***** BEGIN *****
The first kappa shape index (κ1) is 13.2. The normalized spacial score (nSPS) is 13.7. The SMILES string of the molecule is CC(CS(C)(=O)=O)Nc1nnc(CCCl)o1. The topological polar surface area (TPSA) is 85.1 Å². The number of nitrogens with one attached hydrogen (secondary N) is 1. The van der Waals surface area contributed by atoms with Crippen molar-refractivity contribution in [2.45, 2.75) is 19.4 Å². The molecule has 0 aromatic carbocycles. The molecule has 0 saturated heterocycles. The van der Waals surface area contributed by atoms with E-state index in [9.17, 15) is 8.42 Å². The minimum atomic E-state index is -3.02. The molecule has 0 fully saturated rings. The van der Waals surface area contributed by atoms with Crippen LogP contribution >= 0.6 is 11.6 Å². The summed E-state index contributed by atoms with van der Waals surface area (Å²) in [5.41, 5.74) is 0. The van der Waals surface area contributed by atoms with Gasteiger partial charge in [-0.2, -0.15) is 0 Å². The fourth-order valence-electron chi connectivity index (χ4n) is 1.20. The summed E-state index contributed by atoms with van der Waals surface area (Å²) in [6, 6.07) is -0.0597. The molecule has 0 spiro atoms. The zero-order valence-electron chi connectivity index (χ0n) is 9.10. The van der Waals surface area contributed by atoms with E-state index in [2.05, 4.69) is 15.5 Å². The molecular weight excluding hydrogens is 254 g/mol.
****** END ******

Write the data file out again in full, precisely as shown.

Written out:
The first kappa shape index (κ1) is 13.2. The normalized spacial score (nSPS) is 13.7. The SMILES string of the molecule is CC(CS(C)(=O)=O)Nc1nnc(CCCl)o1. The topological polar surface area (TPSA) is 85.1 Å². The number of nitrogens with one attached hydrogen (secondary N) is 1. The van der Waals surface area contributed by atoms with Crippen molar-refractivity contribution in [2.45, 2.75) is 19.4 Å². The molecule has 0 aromatic carbocycles. The molecule has 0 saturated heterocycles. The van der Waals surface area contributed by atoms with E-state index in [9.17, 15) is 8.42 Å². The minimum atomic E-state index is -3.02. The molecule has 0 fully saturated rings. The van der Waals surface area contributed by atoms with Crippen LogP contribution >= 0.6 is 11.6 Å². The summed E-state index contributed by atoms with van der Waals surface area (Å²) in [5.41, 5.74) is 0. The van der Waals surface area contributed by atoms with Gasteiger partial charge in [-0.2, -0.15) is 0 Å². The fourth-order valence-electron chi connectivity index (χ4n) is 1.20. The summed E-state index contributed by atoms with van der Waals surface area (Å²) in [6, 6.07) is -0.0597. The molecule has 0 spiro atoms. The zero-order valence-electron chi connectivity index (χ0n) is 9.10. The van der Waals surface area contributed by atoms with E-state index in [2.05, 4.69) is 15.5 Å². The molecular weight excluding hydrogens is 254 g/mol.